Supreme Court Is Ill-Equipped To Handle Tech And Social Media Related Cases

-Law Icon-Justice John Paul Stevens just turned 90 years old on Tuesday. As an aging member of society, it is no wonder that he and some of his fellow justices have no idea what certain new technologies are, how they are different from each other, why we need them, etc. But since, as members of the high court, they are the final word on justice in America, does it make sense that these men and women lack a basic understanding of just the beginning of a slew of technical issues likely to come before them in the next few years?

In an utterly dumbfounding transcript in the case of City of Ontario v. Quon, the SCOTUS showed their true lack of identification with the current state of technology, with Chief Justice John Roberts asking what the difference was “between email and a pager” and, and Justice Antonin Scalia struggling with the idea of a service provider (“You mean [the text] doesn’t go right to me?”). This, in a case about a pager – probably the most antiquated piece of mobile technology out there. Most of us haven’t even seen a pager in about ten years! This quote from Chief Justice Roberts shows just how confused they are:

What happens, just out of curiosity, if you’re — he is on the pager and sending a message and they are trying to reach him for, you know, a SWAT team crisis? Does he — does the one kind of trump the other, or do they get a busy signal?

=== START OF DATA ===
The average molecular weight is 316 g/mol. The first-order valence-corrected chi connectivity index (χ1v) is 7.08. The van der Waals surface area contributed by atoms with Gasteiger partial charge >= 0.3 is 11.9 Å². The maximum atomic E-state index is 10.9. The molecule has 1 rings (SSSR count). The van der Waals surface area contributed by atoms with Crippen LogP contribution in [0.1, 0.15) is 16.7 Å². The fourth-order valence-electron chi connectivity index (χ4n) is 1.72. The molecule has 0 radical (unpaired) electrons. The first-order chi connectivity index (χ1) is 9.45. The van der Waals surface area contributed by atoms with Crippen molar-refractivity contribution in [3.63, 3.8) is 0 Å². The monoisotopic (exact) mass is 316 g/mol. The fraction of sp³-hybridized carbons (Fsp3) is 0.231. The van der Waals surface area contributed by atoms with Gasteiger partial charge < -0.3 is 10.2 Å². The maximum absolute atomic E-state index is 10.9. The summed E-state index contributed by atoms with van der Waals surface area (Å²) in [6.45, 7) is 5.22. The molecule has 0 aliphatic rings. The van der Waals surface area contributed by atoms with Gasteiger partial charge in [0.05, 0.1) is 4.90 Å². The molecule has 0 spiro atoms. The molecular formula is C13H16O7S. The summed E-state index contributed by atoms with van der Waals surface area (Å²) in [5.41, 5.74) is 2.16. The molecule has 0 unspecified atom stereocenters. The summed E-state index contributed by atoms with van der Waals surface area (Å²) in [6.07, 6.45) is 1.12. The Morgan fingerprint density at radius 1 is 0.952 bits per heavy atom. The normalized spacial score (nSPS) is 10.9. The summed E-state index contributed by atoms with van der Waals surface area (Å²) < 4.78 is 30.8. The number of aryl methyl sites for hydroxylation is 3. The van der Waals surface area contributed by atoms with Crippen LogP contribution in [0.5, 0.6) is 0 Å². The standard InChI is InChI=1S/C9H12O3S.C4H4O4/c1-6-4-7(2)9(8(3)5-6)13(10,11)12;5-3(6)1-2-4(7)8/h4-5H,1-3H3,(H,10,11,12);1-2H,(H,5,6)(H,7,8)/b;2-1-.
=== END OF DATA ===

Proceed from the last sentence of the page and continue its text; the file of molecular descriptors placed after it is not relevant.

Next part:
After this example, it seems like the Court likely would have trouble sorting the important privacy issues related to personal messaging and location based services on social media sites. “The law is not clear on when search warrants are required for the government to read stored e-mail, what legal standards apply to GPS technology that tracks people’s whereabouts in real time and other critical questions,” said a New York Times Op-Ed piece earlier this month. There has also been a recent push to update the Electronic Communications Privacy Act, which sets standards for law enforcement access to electronic communications. It is really important that the Court is clear on the “electronic communications” part before they can interpret and analyze the standards for law enforcement access to them.

With at least one guaranteed open seat to fill for the next term, Obama should focus on bolstering the court with a young nominee who understands technical issues in the new age. As social media plays an increasingly central role in all aspects of our lives, privacy issues will eventually need to be sorted out by a court that thoroughly understands the technology behind them.